About 75 percent of cases respond to levodopa, but not all symptoms are improved. Levodopa is generally given with carbidopa.
Carbidopa delays the breakdown of levodopa which in turn increases the availability of levodopa at the blood-brain barrier.
Dopamine agonists can imitate the action of dopamine in the brain. They’re less effective than levodopa, but they can be useful as bridge medications when levodopa is less effective.
Drugs in this class include bromocriptine, pramipexole, and ropinirole.
Anticholinergics are used to block the parasympathetic nervous system. They can help with rigidity.
Benztropine and trihexyphenidyl are anticholinergics used to treat Parkinson’s.
Amantadine can be used along with carbidopa-levodopa. It’s a glutamate-blocking drug . It offers short-term relief for the involuntary movements that can be a side effect of levodopa.
Catechol O-methyltransferase inhibitors prolong the effect of levodopa. Entacapone and tolcapone are examples of COMT inhibitors.
Tolcapone can cause liver damage. It’s usually saved for people who do not respond to other therapies.
Ectacapone does not cause liver damage.
Stalevo is a drug that combines ectacapone and carbidopa-levodopa in one pill.
What Are The Symptoms Of Parkinson’s Disease Dementia
Cognitive impairment in Parkinson’s disease may range from a single isolated symptom to severe dementia.
- The appearance of a single cognitive symptom does not mean that dementia will develop.
- Cognitive symptoms in Parkinson’s disease usually appear years after physical symptoms are noted.
- Cognitive symptoms early in the disease suggest dementia with Parkinsonian features, a somewhat different condition.
Cognitive symptoms in Parkinson’s disease include the following:
- Loss of decision-making ability
- Loss of short- and long-term memory
- Difficulty putting a sequence of events in correct order
- Problems using complex language and comprehending others’ complex language
Persons with Parkinson’s disease, with or without dementia, may often respond slowly to questions and requests. They may become dependent, fearful, indecisive, and passive. As the disease progresses, many people with Parkinson’s disease may become increasingly dependent on spouses or caregivers.
Major mental disorders are common in Parkinson’s disease. Two or more of these may appear together in the same person.
The combination of depression, dementia, and Parkinson’s disease usually means a faster cognitive decline and more severe disability. Hallucinations, delusions, agitation, and manic states can occur as adverse effects of drug treatment of Parkinson’s disease, this might complicate the diagnosis of Parkinson’s dementia.
ADHD Symptoms in Children?
Parkinson’s Disease Dementia Surgery And Gene Therapy
- Great strides have been made in the surgical treatment of Parkinson’s disease. Several different procedures are now available, and they are successful in many patients in relieving movement symptoms. Unfortunately, surgery has no effect on cognitive symptoms. In fact, most people with dementia are not candidates for surgery.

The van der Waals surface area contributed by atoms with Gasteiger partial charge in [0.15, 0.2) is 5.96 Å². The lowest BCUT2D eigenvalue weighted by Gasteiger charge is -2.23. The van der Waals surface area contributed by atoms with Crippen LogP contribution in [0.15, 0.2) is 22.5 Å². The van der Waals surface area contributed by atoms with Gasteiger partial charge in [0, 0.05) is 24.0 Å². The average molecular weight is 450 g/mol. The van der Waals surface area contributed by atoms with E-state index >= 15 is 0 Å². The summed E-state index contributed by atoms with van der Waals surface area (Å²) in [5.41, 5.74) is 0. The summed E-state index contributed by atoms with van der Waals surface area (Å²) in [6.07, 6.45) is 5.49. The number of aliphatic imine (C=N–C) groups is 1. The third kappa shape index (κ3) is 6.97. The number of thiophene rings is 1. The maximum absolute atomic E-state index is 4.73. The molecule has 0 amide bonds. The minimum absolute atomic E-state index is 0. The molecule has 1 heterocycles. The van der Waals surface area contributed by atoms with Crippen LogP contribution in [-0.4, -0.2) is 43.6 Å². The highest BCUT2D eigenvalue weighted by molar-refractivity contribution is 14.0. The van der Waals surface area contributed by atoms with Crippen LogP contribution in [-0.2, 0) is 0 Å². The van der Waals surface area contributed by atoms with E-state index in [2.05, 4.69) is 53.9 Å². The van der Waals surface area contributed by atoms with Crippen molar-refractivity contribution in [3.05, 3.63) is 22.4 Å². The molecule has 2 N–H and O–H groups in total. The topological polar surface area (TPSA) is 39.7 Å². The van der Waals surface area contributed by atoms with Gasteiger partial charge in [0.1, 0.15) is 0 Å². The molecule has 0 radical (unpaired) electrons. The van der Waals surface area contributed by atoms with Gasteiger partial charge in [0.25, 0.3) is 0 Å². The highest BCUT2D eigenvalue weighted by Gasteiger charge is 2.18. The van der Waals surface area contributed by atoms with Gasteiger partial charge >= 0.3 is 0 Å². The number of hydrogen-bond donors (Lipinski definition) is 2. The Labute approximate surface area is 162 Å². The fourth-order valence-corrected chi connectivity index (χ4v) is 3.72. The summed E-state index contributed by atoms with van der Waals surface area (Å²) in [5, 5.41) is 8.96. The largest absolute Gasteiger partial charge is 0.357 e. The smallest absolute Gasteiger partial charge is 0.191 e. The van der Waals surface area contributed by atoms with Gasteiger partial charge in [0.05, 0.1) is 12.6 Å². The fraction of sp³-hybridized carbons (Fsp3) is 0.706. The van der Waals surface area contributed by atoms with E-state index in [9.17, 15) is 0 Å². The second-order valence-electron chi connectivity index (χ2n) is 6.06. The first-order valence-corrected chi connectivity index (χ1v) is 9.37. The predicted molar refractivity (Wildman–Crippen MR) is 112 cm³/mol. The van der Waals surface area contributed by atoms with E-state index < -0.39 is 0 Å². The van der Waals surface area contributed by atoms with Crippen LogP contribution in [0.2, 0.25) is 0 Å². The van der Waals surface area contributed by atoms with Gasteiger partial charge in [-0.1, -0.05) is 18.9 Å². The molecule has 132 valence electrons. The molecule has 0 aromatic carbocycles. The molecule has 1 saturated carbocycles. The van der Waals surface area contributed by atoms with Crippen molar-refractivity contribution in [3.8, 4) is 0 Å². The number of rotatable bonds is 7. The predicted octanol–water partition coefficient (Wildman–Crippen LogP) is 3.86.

- Gene therapy is in its infancy; there are ongoing human and animal trials with various methods to insert genes into neuronal cells to reduce or stop Parkinson’s disease symptoms by causing cells to produce dopamine coded by the newly inserted genes. Early results with the treatment termed ProSavin are encouraging. However, it is not clear if such therapy could prevent or reverse Parkinson’s disease dementia.
What Medications Are Used To Treat Parkinsons Disease
Medications are the main treatment method for patients with Parkinson’s disease. Your doctor will work closely with you to develop a treatment plan best suited for you based on the severity of your disease at the time of diagnosis, side effects of the drug class and success or failure of symptom control of the medications you try.
Medications combat Parkinson’s disease by:
- Helping nerve cells in the brain make dopamine.
- Mimicking the effects of dopamine in the brain.
- Blocking an enzyme that breaks down dopamine in the brain.
- Reducing some specific symptoms of Parkinson’s disease.
Levodopa: Levodopa is a main treatment for the slowness of movement, tremor, and stiffness symptoms of Parkinson’s disease. Nerve cells use levodopa to make dopamine, which replenishes the low amount found in the brain of persons with Parkinson’s disease. Levodopa is usually taken with carbidopa to allow more levodopa to reach the brain and to prevent or reduce the nausea and vomiting, low blood pressure and other side effects of levodopa. Sinemet® is available in an immediate release formula and a long-acting, controlled release formula. Rytary® is a newer version of levodopa/carbidopa that is a longer-acting capsule. The newest addition is Inbrija®, which is inhaled levodopa. It is used by people already taking regular carbidopa/levodopa for when they have off episodes .
What Are The Different Stages Of Parkinsons Disease
Each person with Parkinson’s disease experiences symptoms in in their own unique way. Not everyone experiences all symptoms of Parkinson’s disease. You may not experience symptoms in the same order as others. Some people may have mild symptoms; others may have intense symptoms. How quickly symptoms worsen also varies from individual to individual and is difficult to impossible to predict at the outset.